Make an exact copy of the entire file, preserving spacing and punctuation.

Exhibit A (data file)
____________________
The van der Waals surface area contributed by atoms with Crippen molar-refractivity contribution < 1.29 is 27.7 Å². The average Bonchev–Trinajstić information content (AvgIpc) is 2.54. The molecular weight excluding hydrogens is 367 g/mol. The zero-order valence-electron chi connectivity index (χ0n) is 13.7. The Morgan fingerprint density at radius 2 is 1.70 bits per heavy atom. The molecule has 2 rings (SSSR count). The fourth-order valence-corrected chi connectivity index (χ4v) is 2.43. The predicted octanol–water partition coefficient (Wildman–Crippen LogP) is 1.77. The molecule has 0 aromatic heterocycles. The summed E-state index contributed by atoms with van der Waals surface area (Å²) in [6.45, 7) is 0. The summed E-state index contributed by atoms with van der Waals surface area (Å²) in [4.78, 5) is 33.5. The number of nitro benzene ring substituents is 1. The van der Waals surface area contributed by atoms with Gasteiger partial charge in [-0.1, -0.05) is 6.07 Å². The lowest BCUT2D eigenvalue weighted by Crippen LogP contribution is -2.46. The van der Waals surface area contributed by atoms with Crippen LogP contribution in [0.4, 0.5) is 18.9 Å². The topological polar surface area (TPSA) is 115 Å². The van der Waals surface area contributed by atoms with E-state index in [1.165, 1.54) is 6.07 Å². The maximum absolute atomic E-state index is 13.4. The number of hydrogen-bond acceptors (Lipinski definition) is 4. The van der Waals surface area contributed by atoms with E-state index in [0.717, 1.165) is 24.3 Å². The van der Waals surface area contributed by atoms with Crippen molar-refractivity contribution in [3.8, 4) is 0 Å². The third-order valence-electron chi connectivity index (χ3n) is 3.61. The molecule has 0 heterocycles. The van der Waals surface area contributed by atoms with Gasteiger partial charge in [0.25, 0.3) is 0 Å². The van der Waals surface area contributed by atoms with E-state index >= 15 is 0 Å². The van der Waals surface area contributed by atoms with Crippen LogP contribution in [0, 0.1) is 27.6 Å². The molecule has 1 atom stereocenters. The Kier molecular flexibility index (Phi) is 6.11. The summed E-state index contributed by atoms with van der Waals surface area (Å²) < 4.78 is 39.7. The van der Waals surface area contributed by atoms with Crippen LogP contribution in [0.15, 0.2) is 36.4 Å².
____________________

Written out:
The van der Waals surface area contributed by atoms with Crippen molar-refractivity contribution < 1.29 is 27.7 Å². The average Bonchev–Trinajstić information content (AvgIpc) is 2.54. The molecular weight excluding hydrogens is 367 g/mol. The zero-order valence-electron chi connectivity index (χ0n) is 13.7. The Morgan fingerprint density at radius 2 is 1.70 bits per heavy atom. The molecule has 2 rings (SSSR count). The fourth-order valence-corrected chi connectivity index (χ4v) is 2.43. The predicted octanol–water partition coefficient (Wildman–Crippen LogP) is 1.77. The molecule has 0 aromatic heterocycles. The summed E-state index contributed by atoms with van der Waals surface area (Å²) in [6.45, 7) is 0. The summed E-state index contributed by atoms with van der Waals surface area (Å²) in [4.78, 5) is 33.5. The number of nitro benzene ring substituents is 1. The van der Waals surface area contributed by atoms with Gasteiger partial charge in [-0.1, -0.05) is 6.07 Å². The lowest BCUT2D eigenvalue weighted by Crippen LogP contribution is -2.46. The van der Waals surface area contributed by atoms with Crippen LogP contribution in [0.4, 0.5) is 18.9 Å². The topological polar surface area (TPSA) is 115 Å². The van der Waals surface area contributed by atoms with E-state index in [1.165, 1.54) is 6.07 Å². The maximum absolute atomic E-state index is 13.4. The number of hydrogen-bond acceptors (Lipinski definition) is 4. The van der Waals surface area contributed by atoms with E-state index in [0.717, 1.165) is 24.3 Å². The van der Waals surface area contributed by atoms with Crippen molar-refractivity contribution in [3.8, 4) is 0 Å². The third-order valence-electron chi connectivity index (χ3n) is 3.61. The molecule has 0 heterocycles. The van der Waals surface area contributed by atoms with Gasteiger partial charge in [0.25, 0.3) is 0 Å². The van der Waals surface area contributed by atoms with E-state index >= 15 is 0 Å². The van der Waals surface area contributed by atoms with Crippen LogP contribution in [0, 0.1) is 27.6 Å². The molecule has 1 atom stereocenters. The Kier molecular flexibility index (Phi) is 6.11. The summed E-state index contributed by atoms with van der Waals surface area (Å²) < 4.78 is 39.7. The van der Waals surface area contributed by atoms with Crippen LogP contribution in [0.15, 0.2) is 36.4 Å².